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Target will stop accepting personal checks next week. Are the days of this payment method numbered? | Business

Target will stop accepting personal checks next week. Are the days of this payment method numbered? | Business

NEW YORK — Target will stop accepting personal checks from its customers starting July 15, another sign that a once widely used payment method is going the same way as old-fashioned items like floppy disks and Rolodex.

The Minneapolis-based discount retailer confirmed the move in a statement to the Associated Press on Tuesday, citing “extremely low volumes” of customers still writing checks. Target said it remains committed to creating a simple and convenient checkout experience with credit and debit cards, “buy now, pay later” services and the Target Circle membership program, which automatically applies offers at checkout.

“We have taken various measures to inform guests in advance about the no-check policy,” the company said.

Following Target’s decision, Walmart, Macy’s and Kohl’s are among the retailers that still accept personal checks in their stores. Whole Foods Market and supermarket chain Aldi have already previously stopped accepting checks from customers.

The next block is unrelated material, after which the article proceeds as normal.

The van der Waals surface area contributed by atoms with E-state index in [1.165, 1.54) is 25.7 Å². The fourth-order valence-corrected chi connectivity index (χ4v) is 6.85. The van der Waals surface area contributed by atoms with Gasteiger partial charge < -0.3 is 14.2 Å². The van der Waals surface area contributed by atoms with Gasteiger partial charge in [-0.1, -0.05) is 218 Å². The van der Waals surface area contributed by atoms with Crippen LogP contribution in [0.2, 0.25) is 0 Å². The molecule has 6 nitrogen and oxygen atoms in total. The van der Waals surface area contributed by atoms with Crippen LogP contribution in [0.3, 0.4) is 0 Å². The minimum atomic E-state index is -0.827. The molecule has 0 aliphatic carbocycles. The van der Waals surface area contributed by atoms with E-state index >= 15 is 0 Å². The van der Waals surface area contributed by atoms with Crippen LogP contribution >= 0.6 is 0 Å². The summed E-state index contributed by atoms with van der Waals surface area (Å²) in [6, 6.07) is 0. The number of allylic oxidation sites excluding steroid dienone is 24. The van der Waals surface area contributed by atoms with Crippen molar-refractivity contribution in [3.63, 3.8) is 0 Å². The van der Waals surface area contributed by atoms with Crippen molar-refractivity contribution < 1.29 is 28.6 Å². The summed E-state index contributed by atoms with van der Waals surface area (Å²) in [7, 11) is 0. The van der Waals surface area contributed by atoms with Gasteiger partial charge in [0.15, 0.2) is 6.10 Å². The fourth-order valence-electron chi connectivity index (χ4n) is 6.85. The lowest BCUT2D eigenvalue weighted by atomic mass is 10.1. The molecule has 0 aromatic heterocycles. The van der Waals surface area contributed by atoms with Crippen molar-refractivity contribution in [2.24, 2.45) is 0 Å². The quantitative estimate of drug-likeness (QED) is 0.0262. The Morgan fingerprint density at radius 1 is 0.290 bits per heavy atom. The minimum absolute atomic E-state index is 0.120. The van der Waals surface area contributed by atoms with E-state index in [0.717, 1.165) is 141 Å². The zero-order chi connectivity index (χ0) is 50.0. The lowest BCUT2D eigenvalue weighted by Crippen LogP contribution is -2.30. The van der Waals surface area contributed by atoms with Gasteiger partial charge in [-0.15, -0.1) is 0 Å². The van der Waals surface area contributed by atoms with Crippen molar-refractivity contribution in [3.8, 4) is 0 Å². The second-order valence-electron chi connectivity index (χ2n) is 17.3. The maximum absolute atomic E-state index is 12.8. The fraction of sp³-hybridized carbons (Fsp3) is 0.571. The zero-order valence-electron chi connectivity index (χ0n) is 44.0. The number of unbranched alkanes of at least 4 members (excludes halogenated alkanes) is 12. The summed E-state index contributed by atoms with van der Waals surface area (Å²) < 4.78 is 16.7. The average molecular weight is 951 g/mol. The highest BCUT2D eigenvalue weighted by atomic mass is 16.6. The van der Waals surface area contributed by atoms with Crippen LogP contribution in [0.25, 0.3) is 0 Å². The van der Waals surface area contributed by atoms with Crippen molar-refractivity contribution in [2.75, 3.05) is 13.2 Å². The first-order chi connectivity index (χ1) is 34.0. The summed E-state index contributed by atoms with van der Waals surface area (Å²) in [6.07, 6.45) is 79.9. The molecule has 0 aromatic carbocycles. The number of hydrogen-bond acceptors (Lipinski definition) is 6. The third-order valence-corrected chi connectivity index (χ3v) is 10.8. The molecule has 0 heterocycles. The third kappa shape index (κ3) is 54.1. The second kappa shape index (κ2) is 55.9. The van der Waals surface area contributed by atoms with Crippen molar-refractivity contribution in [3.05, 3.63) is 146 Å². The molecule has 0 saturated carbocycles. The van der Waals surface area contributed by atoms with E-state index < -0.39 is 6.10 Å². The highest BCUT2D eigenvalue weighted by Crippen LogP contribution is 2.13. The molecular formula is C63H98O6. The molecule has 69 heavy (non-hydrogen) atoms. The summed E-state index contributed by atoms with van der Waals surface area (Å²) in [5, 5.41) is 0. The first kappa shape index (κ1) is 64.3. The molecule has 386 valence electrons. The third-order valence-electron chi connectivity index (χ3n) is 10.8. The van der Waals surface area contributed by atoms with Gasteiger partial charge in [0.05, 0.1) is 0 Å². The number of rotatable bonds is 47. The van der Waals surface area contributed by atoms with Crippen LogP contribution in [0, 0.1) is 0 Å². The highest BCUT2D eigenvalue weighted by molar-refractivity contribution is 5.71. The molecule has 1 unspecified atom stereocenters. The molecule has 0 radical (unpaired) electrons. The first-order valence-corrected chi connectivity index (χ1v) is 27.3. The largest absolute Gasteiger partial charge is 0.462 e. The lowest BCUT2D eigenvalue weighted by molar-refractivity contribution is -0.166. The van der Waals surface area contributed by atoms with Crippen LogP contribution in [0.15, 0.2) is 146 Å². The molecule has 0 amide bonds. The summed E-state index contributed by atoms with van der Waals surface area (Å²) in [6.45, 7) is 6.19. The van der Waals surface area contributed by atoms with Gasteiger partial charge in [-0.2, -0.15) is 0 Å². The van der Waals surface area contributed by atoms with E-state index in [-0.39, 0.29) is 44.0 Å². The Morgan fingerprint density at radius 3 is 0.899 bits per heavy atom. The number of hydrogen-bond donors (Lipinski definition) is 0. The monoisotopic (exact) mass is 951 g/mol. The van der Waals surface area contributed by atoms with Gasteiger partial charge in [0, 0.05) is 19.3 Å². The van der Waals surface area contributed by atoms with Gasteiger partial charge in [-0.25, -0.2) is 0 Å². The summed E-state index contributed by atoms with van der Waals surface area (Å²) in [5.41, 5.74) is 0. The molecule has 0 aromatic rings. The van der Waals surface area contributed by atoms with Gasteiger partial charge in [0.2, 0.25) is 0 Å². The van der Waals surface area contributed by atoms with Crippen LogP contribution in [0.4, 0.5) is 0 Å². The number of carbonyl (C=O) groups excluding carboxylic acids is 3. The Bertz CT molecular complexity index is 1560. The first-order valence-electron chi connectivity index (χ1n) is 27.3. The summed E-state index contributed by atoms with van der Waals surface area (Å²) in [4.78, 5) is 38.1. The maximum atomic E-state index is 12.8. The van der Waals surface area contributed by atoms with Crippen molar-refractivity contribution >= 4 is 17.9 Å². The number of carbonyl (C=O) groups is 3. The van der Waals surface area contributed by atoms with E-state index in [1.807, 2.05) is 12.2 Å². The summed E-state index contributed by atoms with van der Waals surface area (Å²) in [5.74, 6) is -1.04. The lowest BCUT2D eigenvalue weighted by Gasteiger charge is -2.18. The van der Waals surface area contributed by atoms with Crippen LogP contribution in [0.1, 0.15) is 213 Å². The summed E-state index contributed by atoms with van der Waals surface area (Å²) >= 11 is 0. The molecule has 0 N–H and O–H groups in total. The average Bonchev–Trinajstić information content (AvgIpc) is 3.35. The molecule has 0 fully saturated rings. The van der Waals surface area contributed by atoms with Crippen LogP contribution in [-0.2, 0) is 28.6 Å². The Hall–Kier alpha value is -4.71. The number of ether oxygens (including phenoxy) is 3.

Since the mid-1990s, shoppers have been pulling out their checkbooks less and less. ATMs, debit cards, online banking, and mobile payment systems like Venmo and Apple Pay mean that many young adults may never have written a check.

The use of checks has been declining for decades as Americans have largely moved to paying for services with credit and debit cards. According to the Federal Reserve, Americans wrote about 3.4 billion checks in 2022, compared to nearly 19 billion checks in 1990. However, the average size of checks Americans wrote over the 32-year period increased from $673 in 1990 – or $1,602 in today’s currency – to $2,652.

The decline in check issuance allowed the Federal Reserve to drastically reduce its national check processing infrastructure. In 2003, it operated 45 check processing centers nationwide; as of 2010, only one of these remains in operation.

The increasing number of check fraud cases is also making people hesitant to write checks. The fraud is fueled by organized crime, which is forcing small businesses and individuals to take extra security precautions or avoid sending checks by mail altogether.

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